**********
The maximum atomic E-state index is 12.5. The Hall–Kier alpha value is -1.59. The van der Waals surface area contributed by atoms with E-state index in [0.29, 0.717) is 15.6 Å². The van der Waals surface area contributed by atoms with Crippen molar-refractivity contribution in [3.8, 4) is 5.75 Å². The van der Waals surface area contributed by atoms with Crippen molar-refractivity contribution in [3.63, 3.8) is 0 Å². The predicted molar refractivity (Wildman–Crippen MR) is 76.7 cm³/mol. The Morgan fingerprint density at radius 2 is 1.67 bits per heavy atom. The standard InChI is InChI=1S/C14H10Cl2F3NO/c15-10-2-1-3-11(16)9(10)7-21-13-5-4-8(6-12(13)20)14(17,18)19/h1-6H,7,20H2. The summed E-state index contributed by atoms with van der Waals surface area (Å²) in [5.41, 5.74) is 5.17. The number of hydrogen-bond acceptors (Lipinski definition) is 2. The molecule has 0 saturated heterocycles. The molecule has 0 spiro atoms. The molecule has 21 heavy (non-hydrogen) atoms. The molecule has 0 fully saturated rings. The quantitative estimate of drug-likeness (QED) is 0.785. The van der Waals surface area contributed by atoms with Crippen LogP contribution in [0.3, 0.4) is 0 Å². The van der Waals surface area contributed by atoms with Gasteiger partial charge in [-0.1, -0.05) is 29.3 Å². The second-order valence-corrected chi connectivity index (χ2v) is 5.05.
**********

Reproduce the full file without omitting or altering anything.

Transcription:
The maximum atomic E-state index is 12.5. The Hall–Kier alpha value is -1.59. The van der Waals surface area contributed by atoms with E-state index in [0.29, 0.717) is 15.6 Å². The van der Waals surface area contributed by atoms with Crippen molar-refractivity contribution in [3.8, 4) is 5.75 Å². The van der Waals surface area contributed by atoms with Crippen molar-refractivity contribution in [3.63, 3.8) is 0 Å². The predicted molar refractivity (Wildman–Crippen MR) is 76.7 cm³/mol. The Morgan fingerprint density at radius 2 is 1.67 bits per heavy atom. The standard InChI is InChI=1S/C14H10Cl2F3NO/c15-10-2-1-3-11(16)9(10)7-21-13-5-4-8(6-12(13)20)14(17,18)19/h1-6H,7,20H2. The summed E-state index contributed by atoms with van der Waals surface area (Å²) in [5.41, 5.74) is 5.17. The number of hydrogen-bond acceptors (Lipinski definition) is 2. The molecule has 0 saturated heterocycles. The molecule has 0 spiro atoms. The molecule has 21 heavy (non-hydrogen) atoms. The molecule has 0 fully saturated rings. The quantitative estimate of drug-likeness (QED) is 0.785. The van der Waals surface area contributed by atoms with Crippen LogP contribution in [0.3, 0.4) is 0 Å². The van der Waals surface area contributed by atoms with Gasteiger partial charge in [-0.1, -0.05) is 29.3 Å². The second-order valence-corrected chi connectivity index (χ2v) is 5.05.